Cookies Disclaimer

OK Our site saves small pieces of text information (cookies) on your device in order to deliver better content and for statistical purposes. You can disable the usage of cookies by changing the settings of your browser. By browsing our website without changing the browser settings you grant us permission to store that information on your device.

Publication

Bibliographic Data

  • Authors: Hein, B.,Willig, K.I.,Wurm, C.A.,Westphal, V.,Jakobs, S. and Hell, S.W.
  • Title: Stimulated Emission Depletion Nanoscopy of Living Cells Using SNAP-Tag Fusion Proteins
  • Journal: Biophys. J.
  • Volume: 98
  • Issue: 1
  • Volume: 158-163
  • DOI: 10.1016/j.bpj.2009.09.053

Abstract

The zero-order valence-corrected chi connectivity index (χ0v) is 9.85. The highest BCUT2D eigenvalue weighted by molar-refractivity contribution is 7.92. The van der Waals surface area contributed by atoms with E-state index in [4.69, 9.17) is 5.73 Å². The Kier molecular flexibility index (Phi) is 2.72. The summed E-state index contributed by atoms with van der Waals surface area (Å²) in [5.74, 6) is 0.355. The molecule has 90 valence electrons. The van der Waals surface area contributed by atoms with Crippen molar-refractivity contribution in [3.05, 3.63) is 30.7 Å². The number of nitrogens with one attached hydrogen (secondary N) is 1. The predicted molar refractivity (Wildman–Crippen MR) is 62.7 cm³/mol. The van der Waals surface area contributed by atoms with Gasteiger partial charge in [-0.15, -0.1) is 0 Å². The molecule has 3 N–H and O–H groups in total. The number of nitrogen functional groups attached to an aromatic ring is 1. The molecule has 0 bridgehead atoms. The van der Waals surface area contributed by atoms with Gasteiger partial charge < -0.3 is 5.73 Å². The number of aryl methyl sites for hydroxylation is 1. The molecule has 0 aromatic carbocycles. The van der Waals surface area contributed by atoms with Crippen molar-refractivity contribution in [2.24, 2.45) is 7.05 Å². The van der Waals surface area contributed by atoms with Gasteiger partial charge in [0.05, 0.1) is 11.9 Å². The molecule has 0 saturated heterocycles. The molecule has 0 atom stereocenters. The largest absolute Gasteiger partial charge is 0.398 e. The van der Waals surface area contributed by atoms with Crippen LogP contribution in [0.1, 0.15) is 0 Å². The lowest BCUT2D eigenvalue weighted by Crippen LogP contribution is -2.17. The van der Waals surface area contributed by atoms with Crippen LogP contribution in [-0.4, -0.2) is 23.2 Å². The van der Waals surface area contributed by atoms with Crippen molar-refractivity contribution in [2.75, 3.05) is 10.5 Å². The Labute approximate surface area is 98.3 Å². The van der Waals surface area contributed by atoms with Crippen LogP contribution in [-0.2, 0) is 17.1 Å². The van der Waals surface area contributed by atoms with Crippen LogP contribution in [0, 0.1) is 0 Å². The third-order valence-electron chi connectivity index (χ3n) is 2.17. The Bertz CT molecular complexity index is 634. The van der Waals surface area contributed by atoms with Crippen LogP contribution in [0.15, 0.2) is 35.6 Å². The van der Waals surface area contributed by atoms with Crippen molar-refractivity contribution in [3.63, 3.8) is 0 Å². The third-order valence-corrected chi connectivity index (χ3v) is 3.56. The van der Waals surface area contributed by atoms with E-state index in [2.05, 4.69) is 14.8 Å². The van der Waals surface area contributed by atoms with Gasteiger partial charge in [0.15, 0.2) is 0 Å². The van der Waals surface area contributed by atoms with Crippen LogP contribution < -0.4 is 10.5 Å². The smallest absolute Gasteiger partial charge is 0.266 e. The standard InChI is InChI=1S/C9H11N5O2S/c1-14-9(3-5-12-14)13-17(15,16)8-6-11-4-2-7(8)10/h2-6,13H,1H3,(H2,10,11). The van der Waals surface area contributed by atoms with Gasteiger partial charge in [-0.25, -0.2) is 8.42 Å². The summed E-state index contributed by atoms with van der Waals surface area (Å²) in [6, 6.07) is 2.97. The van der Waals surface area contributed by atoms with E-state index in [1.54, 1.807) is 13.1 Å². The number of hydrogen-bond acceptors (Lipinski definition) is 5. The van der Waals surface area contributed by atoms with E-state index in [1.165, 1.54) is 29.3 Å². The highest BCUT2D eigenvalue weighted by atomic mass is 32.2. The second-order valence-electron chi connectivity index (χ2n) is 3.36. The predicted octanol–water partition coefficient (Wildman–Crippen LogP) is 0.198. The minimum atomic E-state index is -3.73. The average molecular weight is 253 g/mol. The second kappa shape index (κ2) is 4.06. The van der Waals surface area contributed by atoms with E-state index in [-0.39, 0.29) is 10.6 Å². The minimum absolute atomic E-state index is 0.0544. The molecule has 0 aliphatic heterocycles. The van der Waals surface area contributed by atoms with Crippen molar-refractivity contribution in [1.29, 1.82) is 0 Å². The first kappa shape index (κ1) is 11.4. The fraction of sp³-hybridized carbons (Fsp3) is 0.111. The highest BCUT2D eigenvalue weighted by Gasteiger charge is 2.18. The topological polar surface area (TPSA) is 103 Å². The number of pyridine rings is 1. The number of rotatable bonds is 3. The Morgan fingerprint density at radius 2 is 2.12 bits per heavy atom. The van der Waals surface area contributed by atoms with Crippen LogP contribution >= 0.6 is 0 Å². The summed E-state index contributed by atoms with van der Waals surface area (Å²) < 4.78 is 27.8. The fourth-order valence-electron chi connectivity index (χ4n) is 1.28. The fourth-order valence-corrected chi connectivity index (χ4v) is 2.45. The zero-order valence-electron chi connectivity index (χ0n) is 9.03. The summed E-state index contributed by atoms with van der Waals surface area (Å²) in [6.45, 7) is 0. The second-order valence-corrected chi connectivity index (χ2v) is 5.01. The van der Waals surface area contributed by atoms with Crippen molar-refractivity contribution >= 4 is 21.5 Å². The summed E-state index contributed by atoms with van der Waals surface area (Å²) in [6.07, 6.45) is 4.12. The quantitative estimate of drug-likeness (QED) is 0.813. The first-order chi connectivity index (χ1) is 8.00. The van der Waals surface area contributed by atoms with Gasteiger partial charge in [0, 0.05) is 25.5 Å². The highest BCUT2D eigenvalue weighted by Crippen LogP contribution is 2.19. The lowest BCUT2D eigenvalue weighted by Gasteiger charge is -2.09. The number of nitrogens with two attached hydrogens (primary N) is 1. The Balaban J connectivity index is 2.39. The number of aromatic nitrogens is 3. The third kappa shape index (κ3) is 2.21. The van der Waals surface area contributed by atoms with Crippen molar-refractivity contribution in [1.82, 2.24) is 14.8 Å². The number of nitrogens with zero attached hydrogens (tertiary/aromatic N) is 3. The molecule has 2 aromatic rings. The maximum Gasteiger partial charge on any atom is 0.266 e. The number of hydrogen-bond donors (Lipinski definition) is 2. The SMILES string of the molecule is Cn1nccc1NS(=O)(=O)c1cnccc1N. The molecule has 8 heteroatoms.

We show far-field fluorescence nanoscopy of different structural elements labeled with an organic dye within living mammalian cells. The diffraction barrier limiting far-field light microscopy is outperformed by using stimulated emission depletion. We used the tagging protein hAGT (SNAP-tag), which covalently binds benzy1guanine-substituted organic dyes, for labeling. Tetramethy1rhodamine was used to image the cytoskeleton (vimentin and microtubule-associated protein 2) as well as structures located at the cell membrane (caveolin and connexin-43) with a resolution down to 40 nm. Comparison with structures labeled with the yellow fluorescent protein Citrine validates this labeling approach. Nanoscopic movies showing the movement of connexin-43 clusters across the cell membrane evidence the capability of this technique to observe structural changes on the nanoscale over time. Pulsed or continuous-wave lasers for excitation and stimulated emission depletion yield images of similar resolution in living cells. Hence fusion proteins that bind modified organic dyes expand widely the application range of far-field fluorescence nanoscopy of living cells.